Magical Game

Quidditch takes root at Community High in Roanoke. 

Photo courtesy of Community High School

In a case of fact following fiction, students from Roanoke’s Community High regularly compete in quidditch, a sport invented for the wizarding world of Harry Potter. Since no one can actually fly on broomsticks, the live game makes a few minor adjustments to J.K. Rowling’s version.

“The funniest thing to someone who hasn’t seen it played before is that their brooms are actually just sticks,” says the private high school’s administrative director Meg Snow. “They use PVC pipes. The kids build all their own equipment, including the goals and things like that. They have a broom that they have to ride as if they are really flying. They have one hand on the broom at all times and throw the ball with the other hand, so it’s kind of a handicap.”

Quidditch is a mixed-gender, full-contact sport combining elements of rugby, basketball and dodgeball. Each team has three “chasers” who score 10-point goals each time they throw a ball called the quaffle through one of three hoops at their opponent’s end of the field, where a keeper is stationed to block them. Further hindering the chasers are two “beaters” who throw balls called bludgers at opponents to temporarily knock them out of the game. Once hit by a bludger, a player must run back and touch their own hoops before resuming play. Each team also has a “seeker” whose job is to catch the “snitch,” a tennis ball in a sock attached to the waistband of “the snitch runner.” The snitch runner doesn’t belong to either team and is the only person unencumbered by a broom. Capturing the snitch is worth 30 points and ends the game.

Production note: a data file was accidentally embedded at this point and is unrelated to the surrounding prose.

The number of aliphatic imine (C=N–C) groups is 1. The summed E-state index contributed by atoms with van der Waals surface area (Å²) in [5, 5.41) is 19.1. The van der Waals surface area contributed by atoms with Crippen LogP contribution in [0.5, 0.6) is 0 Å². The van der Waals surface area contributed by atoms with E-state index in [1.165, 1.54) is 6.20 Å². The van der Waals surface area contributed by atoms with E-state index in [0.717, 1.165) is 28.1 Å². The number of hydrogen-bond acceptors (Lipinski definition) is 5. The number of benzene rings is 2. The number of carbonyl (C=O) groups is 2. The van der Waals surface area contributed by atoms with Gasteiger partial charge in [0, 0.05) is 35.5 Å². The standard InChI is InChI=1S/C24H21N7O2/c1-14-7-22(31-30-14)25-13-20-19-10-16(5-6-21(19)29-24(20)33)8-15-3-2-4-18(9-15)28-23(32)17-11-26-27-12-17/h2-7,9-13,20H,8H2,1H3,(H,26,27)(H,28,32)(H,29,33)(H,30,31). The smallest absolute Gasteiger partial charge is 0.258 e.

“A lot of the same things that kids get from playing other sports,” says Snow, “they can get out of being part of the quidditch team—teamwork, communication, leadership. The team is student run. The kids devote a lot of time to it; they take it very seriously, even though it’s fun and silly by nature. When new students join the team in the fall, older students take on the mantle of leadership in teaching them how to play. The students are the coaches, basically.”

The Community High Dragons mostly practice and scrimmage against each other on fields at or near the school. But a couple of times a year they travel to play matches against adult or college teams such as the Virginia Tech Phoenixes or in exhibition games hosted by festivals. Spectators are welcome. CommunityHigh.net


This article originally appeared in our October 2018 issue.

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